In 1978, a significant discovery of fossils of a nesting colony of duck-billed dinosaurs were found west of the town of Choteau, Montana. A year later, it was determined by paleontologist Jack Horner and his research partner Bob Makela that this species that they named Maiasaura (Maiasaura Peeblesorum) meaning “good mother lizard” raised its young in colonies, as birds do, rather than abandoning the nest after laying eggs, like reptiles. Montana designated the duck-billed dinosaur (Maiasaura peeblesorum) as the official state fossil in 1985, influenced directly by schoolchildren from Livingston Middle School.

They wrote letters to the Governor, legislators and other schools to support the fossil designation legislation. In addition, they wrote songs and stories, made and distributed brochures and T-shirts. They baked 2,000 Maiasaura-shaped cookies for the legislators, and toured the Governor’s Office and the State Capitol. And through this innovative marketing campaign, they got ‘er done! Many other species of dinosaurs such as T-rex have been discovered in Montana.

Maisaura

Maisaura Illustration at the Old Trail Museum

Check out the Montana Dinosaur Trail.

Montana State Flower: Bitterroot

Meriwether Lewis first described the Bitterroot (Lewisia rediviva) in 1805, rediviva referring to the plants bright pink flowers. Long before the expedition arrived in Montana, the Bitterroot was well known to the American Indians who boiled and ate the plants nutritious root.

The 1895 state legislature made the Bitterroot the official state flower of Montana following a statewide contest in which the bitterroot emerged as the winner.

Montana State Bird: Western Meadowlark

The Western Meadowlark (Sturnella neglecta), a melodic prairie bird was first officially recorded for science by Captain Meriwether Lewis of the Corps of Discovery in 1805 near present-day Great Falls. In 1930 Montana’s schoolchildren voted for the western meadowlark as the bird that best represented the state. It was made official by the legislature the following year.

Western Meadowlark

Becky Matsubara – Western Meadowlark

Montana State Butterfly: Mourning Cloak

A striking insect, the Mourning Cloak Butterfly (Nymphalis antiopa) has wings of dark brown that are edged in bright blue and yellow.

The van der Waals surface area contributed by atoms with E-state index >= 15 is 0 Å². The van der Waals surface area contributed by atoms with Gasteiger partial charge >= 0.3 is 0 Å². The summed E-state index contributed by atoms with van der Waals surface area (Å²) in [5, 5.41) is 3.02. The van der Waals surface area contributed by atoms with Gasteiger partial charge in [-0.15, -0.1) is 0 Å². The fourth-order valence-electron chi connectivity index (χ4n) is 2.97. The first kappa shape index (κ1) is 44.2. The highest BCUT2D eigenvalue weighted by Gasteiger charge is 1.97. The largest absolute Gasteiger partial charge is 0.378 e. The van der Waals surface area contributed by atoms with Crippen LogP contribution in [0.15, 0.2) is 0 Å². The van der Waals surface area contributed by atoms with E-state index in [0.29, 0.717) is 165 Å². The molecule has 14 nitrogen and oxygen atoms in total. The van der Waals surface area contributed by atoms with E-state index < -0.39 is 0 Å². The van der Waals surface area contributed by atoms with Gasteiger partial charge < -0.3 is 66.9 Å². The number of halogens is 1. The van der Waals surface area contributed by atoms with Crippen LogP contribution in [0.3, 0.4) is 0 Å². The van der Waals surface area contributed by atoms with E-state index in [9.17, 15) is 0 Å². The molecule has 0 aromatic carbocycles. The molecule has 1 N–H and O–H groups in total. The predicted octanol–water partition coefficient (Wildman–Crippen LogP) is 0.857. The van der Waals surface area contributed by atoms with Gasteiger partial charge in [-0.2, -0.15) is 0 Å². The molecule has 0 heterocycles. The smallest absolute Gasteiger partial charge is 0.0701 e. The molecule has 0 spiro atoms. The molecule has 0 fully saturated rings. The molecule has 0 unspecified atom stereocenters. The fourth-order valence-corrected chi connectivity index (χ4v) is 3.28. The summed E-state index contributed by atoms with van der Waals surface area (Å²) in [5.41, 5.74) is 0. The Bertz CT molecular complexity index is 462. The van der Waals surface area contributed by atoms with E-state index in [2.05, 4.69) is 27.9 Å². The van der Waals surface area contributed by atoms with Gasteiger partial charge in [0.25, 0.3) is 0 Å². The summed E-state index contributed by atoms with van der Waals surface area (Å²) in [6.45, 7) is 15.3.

In 2001, all 100 members of the Montana House, except one member of the House, voted to make the Mourning Cloak the state butterfly. The lone objector was overruled, and it was official – the Mourning Cloak was now the state butterfly.

Montana’s State Fish: Blackspotted Cutthroat Trout

The idea of a state fish was believed to have been hatched in 1974. After several debates and differences of opinion over which species should be chosen, Governor Thomas Judge signed into law the bill that made the Blackspotted Cutthroat Trout (Oncorhyncus clarki lewisi) the official state fish during the 1977 legislative session.

Other candidates for state fish were the paddlefish, Dolly Varden (bull trout), and the Artic Grayling.

Fun fact: the Blackspotted Cutthroat Trout was described by Captain William Clark in 1805.

Cutthroat Trout

Spawning cutthroat trout, Lamar Valley; Jay Fleming; July 2011

Where can you find these symbols? At or near any guest ranch you visit! Many of our ranches are located at the base of one of our magnificent mountain ranges or near wilderness areas and on prairies. Some have rivers and streams meandering through their property or nearby. I have seen hundreds of bitterroots scattered over a hillside, heard the song of a meadowlark and walked through a Ponderosa Pine forest, and have visited many small towns near the ranches that house dinosaur fossils and agates.

Let your exploring begin!